The Minority side in parliament say they have been vindicated in their opposition to the introduction of the Luxury Vehicle Tax by the Akufo-Addo-led government.
This was after the Finance Minister, Ken Ofori-Atta announced the scrapping of the tax in parliament during the presentation of the mid-year budget reviews on Monday.
The Luxury Vehicle Tax was passed by parliament in 2018 as part of government’s efforts to increase revenue.
Owners of vehicles with engine capacity of two thousand, nine hundred and fifty (2950) Cubic Centimeters and more were required to pay levies ranging from GH¢1,000 to GH¢2,000.
The policy was met with opposition from minority members in parliament and the general public. The minority said the levy was just going to increase hardships faced by Ghanaians.
Describing the Akufo-Addo administration as a ‘listening government’, the Finance Minister revealed in parliament that the levy was going to be withdrawn.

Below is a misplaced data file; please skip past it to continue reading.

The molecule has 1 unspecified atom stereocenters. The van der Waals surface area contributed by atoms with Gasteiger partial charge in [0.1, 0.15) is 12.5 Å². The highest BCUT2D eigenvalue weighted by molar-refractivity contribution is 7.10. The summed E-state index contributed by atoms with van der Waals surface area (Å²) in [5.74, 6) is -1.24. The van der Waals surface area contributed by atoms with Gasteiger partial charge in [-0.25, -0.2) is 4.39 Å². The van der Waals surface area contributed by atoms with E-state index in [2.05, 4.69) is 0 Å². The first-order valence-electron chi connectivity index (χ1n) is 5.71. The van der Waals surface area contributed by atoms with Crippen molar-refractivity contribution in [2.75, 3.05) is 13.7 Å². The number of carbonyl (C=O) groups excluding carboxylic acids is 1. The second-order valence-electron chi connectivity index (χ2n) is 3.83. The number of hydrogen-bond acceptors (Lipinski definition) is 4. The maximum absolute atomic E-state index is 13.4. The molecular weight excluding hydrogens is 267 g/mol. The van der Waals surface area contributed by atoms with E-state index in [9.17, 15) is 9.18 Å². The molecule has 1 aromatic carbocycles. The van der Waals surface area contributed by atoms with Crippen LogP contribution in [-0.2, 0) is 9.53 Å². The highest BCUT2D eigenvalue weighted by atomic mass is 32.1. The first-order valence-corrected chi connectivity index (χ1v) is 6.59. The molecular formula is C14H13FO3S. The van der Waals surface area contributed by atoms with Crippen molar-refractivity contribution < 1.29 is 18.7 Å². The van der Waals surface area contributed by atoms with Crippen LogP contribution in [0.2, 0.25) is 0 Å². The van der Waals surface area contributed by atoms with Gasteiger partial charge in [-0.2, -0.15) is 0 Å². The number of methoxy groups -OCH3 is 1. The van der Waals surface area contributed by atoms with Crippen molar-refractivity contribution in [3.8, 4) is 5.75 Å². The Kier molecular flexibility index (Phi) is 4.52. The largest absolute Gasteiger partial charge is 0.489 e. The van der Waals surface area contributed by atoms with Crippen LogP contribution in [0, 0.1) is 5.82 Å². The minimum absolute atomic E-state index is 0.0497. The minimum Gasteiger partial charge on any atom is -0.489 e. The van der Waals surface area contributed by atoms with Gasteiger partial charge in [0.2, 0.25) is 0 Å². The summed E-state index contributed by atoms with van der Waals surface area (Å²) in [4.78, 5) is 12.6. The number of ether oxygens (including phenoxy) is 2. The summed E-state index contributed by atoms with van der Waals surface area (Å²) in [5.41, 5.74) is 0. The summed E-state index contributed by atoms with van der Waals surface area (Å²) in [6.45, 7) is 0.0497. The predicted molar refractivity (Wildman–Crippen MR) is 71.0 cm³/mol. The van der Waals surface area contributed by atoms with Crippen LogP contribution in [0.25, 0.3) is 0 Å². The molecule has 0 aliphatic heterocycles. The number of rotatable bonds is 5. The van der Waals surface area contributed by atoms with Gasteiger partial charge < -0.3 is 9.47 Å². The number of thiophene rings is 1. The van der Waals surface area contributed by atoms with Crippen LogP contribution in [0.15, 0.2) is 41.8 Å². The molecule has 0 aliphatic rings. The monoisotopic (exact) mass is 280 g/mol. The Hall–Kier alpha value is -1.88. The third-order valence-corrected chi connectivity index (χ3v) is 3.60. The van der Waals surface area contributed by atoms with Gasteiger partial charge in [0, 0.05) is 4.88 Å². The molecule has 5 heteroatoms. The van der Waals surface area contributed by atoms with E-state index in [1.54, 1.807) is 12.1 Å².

“Government in 2018 introduced the Luxury Vehicles Levy to raise revenue. We have noted suggestions from the general public on the implementation of this tax and Mr. Speaker, as a listening Government, we are proposing to the House, the withdrawal of the levy.”
His announcement was met with loud chants of ‘we told you so’ from members of the minority in the chamber.
The minister however, added that government was still opened to exploring other avenues in raising funds.
He noted that “we will continue to improve compliance, expand the tax net and explore other innovative sources of raising revenue”.
Commenting on the issue on Joy FM’s Top Story, Member of Parliament for Bolgatanga Central, Isaac Adongo said the NPP government was doing no good but rather compounding the woes of citizens.
The Member of Parliament quoted American Civil Rights Leader, Malcom X, saying “you don’t stick a knife in a man’s back nine inches and then pull it out six inches and say you’re making progress”.
His comments were in line with the minister’s announcement of increases in various levies such as the Energy Sector Levy and the Call Tax.